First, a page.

Updating a media site's design to solve issues with user retention and a narrow user base.
15 Minute Read
Project Time Frame: 3 Weeks
Skills: iOS App Design, UI/UX Design, User Testing
Tools: Sketch, InVision
Deliverables: Moodboards/Style Tiles, Prototype
CharacTour is a web platform that produces content for media fandoms. CEOs Kim and Pete want to create an iOS app to help users better engage with content. They want to use this project as an opportunity to explore making major changes to content structure and to resolve issues of low new user retention and a narrow user base.
Working in a team of four designers, we used wireframes developed by another team. We skinned and branded it as well as tweaked some of the UX based on user feedback.
We first analyzed UX issues with the desktop site. Onboarding was heavily front-loaded, and the site mixed several features without easing users into them. Overall, the site felt unfocused due to an overload of unexplained features. On the UI side, the site’s structure, typography, and color made finding and digesting content difficult.
Establishing a New Visual Brand
Deliverables: Competitive Analyses, Design Principles
During the kickoff meeting with Kim and Pete, we brought up these initial design issues. We discussed that design is a likely contributor to low retention rate and narrow user base. We were given two goals for a rebranding effort. It had to be “fun, colorful, and bright” and seen as the “premier site to find new entertainment.” As such, I kept in mind to design with a broader audience than what the demographic data suggested.
We looked at competitors in the broader fandom space by scoping out their mobile apps.
All of these apps have to deal with a variety of content: paragraph, text, posters, videos, photos, etc… So for this project, I decided to focus on a design system that has strong modularity and scalability to allow multiple types of content to gel together.
My team discussed the main visual approach. We all understood that the app should be “fun” and appeal to the current user demographic. While I agreed that the app should feel youthful, I was concerned that overly prioritizing “fun” would lead to obtrusive designs that would defeat the goal of broadening the appeal. I pointed to competitors like Twitch and Youtube that only use branding elements to selectively highlight interactive elements. Eventually, we arrived at these 3 design principles to guide our visual exploration.
Sense of Wonder
Users should feel elated in engaging and discovering fandom content.
Big Field, Small Details
The app should adopt a content-agnostic architecture while having small delightful details for branding.
The app should reinforce that recommendations are personalized for users.
Deliverables: Moodboards, Style Tiles
I explored three distinct visual directions with moodboards and style tiles.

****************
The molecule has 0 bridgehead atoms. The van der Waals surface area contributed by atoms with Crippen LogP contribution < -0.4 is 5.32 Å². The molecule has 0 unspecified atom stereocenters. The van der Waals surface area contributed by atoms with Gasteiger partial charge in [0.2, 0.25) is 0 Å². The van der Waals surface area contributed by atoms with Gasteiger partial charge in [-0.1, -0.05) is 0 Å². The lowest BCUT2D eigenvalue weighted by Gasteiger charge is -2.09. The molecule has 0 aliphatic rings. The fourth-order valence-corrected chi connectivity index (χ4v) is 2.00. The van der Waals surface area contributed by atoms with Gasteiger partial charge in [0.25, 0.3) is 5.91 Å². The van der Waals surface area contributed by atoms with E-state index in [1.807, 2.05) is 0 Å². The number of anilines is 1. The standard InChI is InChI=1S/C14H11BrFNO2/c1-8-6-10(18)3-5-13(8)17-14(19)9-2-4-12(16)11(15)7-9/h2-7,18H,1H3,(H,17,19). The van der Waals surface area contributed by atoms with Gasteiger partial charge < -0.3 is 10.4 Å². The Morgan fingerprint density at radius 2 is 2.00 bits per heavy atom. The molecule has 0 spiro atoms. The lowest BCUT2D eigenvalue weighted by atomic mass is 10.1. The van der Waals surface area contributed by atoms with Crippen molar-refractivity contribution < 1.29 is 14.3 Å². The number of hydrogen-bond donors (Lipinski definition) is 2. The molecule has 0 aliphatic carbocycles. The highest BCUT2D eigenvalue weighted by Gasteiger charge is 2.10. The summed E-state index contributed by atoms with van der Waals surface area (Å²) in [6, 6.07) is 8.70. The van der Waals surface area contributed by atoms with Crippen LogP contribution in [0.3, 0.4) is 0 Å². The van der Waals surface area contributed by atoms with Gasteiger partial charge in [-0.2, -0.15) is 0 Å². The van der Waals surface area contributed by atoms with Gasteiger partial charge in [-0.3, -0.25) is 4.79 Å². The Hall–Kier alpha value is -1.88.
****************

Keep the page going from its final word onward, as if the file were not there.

This design highlights a clean, modern interface with a dash of teal for visual branding. The secondary soft reds and yellows complement the main teal and appear calming and friendly.
This design captures a vintage look associated with old school entertainment and magazines. Thick black lines and serif fonts draw from print design. Bright red and champagne gold feel theatrical and dynamic.
Eclectic and offbeat, this design moves away from the concept of receding site architecture. Color and symbols are given strong visual loudness to create a sense of energy.
Design System Execution
Deliverables: Design System Components
Based on client feedback, I continued the project with Seafoam Blog. First, I approached the project by focusing on a card-based design system.
Card-Based Design System
Major components are designed as cards, inspired by Google’s Material Design. Cards provide a versatile cohesive pattern to accommodate multiple types of media.
Quiz Question Card
A main part of the brand is the onboarding personality quiz. In each new iteration, I focused on making this component uniquely expressive and fun to use.
Additional Profile Information
During user testing sessions, almost all users stated they want more explanation for their matches beyond just the percentage. I saw this as an opportunity to improve the character profile section from the wireframes by adding some additional information.
CharacTour’s recommendation engine needed to be delivered clearly and concisely.
Deliverables: High Fidelity Prototype
We held a final user testing session with three previous and two new testers using the InVision mobile app.
In general, users had an easy time navigating and understanding which elements were interactive due to the card system. My specific UX changes also gained positive user feedback, namely the side-scrolling media swimlanes and additional profile information.
Clients Kim and Pete found the overall prototype to be successful and expressed interest in incorporating many of the new design elements such as the card system and the personality trait bars.
Throughout this project, I have learned the value of being a facilitator of conversation rather than a competitor. As a person with strong opinions, I frequently want to challenge the pre-existing wireframes or introduce new ideas. Learning when to suggest new ideas or pivots and when to be supportive has been an important lesson for me. In looking forward, I want to be a more collaborative designer that know when is the right time to introduce new concepts.